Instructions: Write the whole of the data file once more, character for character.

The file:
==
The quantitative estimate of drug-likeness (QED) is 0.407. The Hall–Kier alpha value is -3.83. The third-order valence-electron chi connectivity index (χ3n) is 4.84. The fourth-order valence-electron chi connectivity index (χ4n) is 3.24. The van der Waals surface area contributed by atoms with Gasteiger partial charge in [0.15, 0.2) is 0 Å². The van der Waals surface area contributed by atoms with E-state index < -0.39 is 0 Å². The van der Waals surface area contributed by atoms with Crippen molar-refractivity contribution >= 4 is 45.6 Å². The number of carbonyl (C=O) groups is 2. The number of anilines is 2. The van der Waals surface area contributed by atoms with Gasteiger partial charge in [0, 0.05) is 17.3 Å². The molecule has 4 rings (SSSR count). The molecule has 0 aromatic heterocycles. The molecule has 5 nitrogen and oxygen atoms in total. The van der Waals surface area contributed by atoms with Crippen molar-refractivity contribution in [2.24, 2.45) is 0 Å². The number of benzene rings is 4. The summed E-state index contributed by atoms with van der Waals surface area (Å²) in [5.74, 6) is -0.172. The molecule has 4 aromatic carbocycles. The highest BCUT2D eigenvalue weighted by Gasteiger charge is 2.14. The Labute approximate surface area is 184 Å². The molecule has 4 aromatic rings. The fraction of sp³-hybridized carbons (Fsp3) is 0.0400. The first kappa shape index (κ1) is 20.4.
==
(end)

The quantitative estimate of drug-likeness (QED) is 0.407. The Hall–Kier alpha value is -3.83. The third-order valence-electron chi connectivity index (χ3n) is 4.84. The fourth-order valence-electron chi connectivity index (χ4n) is 3.24. The van der Waals surface area contributed by atoms with Gasteiger partial charge in [0.15, 0.2) is 0 Å². The van der Waals surface area contributed by atoms with E-state index < -0.39 is 0 Å². The van der Waals surface area contributed by atoms with Crippen molar-refractivity contribution >= 4 is 45.6 Å². The number of carbonyl (C=O) groups is 2. The number of anilines is 2. The van der Waals surface area contributed by atoms with Gasteiger partial charge in [0, 0.05) is 17.3 Å². The molecule has 4 rings (SSSR count). The molecule has 0 aromatic heterocycles. The molecule has 5 nitrogen and oxygen atoms in total. The van der Waals surface area contributed by atoms with Crippen molar-refractivity contribution in [2.24, 2.45) is 0 Å². The number of benzene rings is 4. The summed E-state index contributed by atoms with van der Waals surface area (Å²) in [5.74, 6) is -0.172. The molecule has 4 aromatic carbocycles. The highest BCUT2D eigenvalue weighted by Gasteiger charge is 2.14. The Labute approximate surface area is 184 Å². The molecule has 4 aromatic rings. The fraction of sp³-hybridized carbons (Fsp3) is 0.0400. The first kappa shape index (κ1) is 20.4.